China is often key in every macroeconomic discussion, since global growth is now so interconnected to the world’s second-largest economy.
In early March, Jim Rogers pointed to an unloved Chinese equity market that’s down significantly from its all-time highs. He said the government is committed to spending lots of money in specific segments of their economy, and told us he’s starting to invest again in certain “offshore” Chinese securities.
In April, Marc Faber, author of the “Gloom, Boom and Doom Report,” also pointed to China’s depressed markets, while highlighting the country’s questionable accounting standards and its massive credit bubble. Faber told us he owns Hong Kong shares, which he prefers to own for a China turnaround.
Meanwhile, both Brendan Fitzsimmons—head strategist at Medley Global Advisors, and Ed Yardeni, head of Yardeni Research, favor Chinese consumer companies.
In February, Fitzsimmons said he expects China’s economy to continue humming along, rather than implode or surge to the upside. A few months later in June, Fitzsimmons alluded to China’s demographics favoring wages and employment, a positive dynamic for consumers.
In March, Yardeni said the Chinese economic slowdown was directly impacted by the government’s commitment to transform the economy from an export- to a consumer-led growth model. While he sees hiccups along the way, over the long haul, he expects China to be successful in its historic transition.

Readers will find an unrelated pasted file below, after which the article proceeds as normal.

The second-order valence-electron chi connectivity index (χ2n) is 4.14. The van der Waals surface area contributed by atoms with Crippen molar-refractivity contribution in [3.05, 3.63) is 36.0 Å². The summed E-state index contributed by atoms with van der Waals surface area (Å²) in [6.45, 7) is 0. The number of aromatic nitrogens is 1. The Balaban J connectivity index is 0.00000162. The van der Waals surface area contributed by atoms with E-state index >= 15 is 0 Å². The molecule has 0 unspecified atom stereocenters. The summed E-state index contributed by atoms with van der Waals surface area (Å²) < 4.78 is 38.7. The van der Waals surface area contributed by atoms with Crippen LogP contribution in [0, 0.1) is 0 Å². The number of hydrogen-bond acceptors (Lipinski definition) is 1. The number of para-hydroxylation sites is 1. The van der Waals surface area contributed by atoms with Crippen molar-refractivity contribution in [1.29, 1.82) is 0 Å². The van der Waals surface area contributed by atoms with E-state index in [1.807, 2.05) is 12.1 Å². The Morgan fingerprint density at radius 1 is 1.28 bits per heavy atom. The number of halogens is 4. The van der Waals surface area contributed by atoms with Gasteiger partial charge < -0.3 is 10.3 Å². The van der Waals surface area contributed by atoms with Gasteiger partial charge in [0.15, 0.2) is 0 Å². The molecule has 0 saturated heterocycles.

For comprehensive “offshore” Chinese securities, which both Rogers and Faber prefer, GXC is the clear winner. For 59 basis points, the fund captures roughly 280 large-cap, midcaps and small-cap “investable” Chinese securities traded in both Hong Kong and the U.S. The seven-year-old fund has more than $840 million in assets and trades more than $3.5 million a day at 0.05 percent spreads.
Roughly 90 percent of GXC is weighted in Hong Kong-listed Chinese securities (Faber’s preference). Finally, GXC holds many nongovernment-owned consumer-related companies listed in both Hong Kong and the U.S., and includes many U.S.-listed e-commerce Internet firms.
Charts courtesy of StockCharts.com
So, there are our Alpha Think Tank’s top 3 macro-themed ETFs. I want to stress that these are but three of the many themes discussed weekly with our strategists. Many more macro views are constantly discussed, from U.S. equities, emerging markets, fixed income, commodities and currencies.
It goes without saying that market conditions and geopolitical events can unfold rapidly at times, causing strategists to either re-evaluate or change their investment views.
That’s also why we interview our strategists on a quarterly basis and revisit previous calls to verify if any views have changed. I’ve always thought knowing which markets to avoid, or keeping track of investments in case of game-changing market events, are equally important.
Coming Next Week: 3 Contrarian ETFs From Alpha Think Tank
At the time this article was written, the author held no positions in the securities mentioned. Contact Dennis Hudachek at [email protected], or follow him on Twitter @Dennis_Hudachek.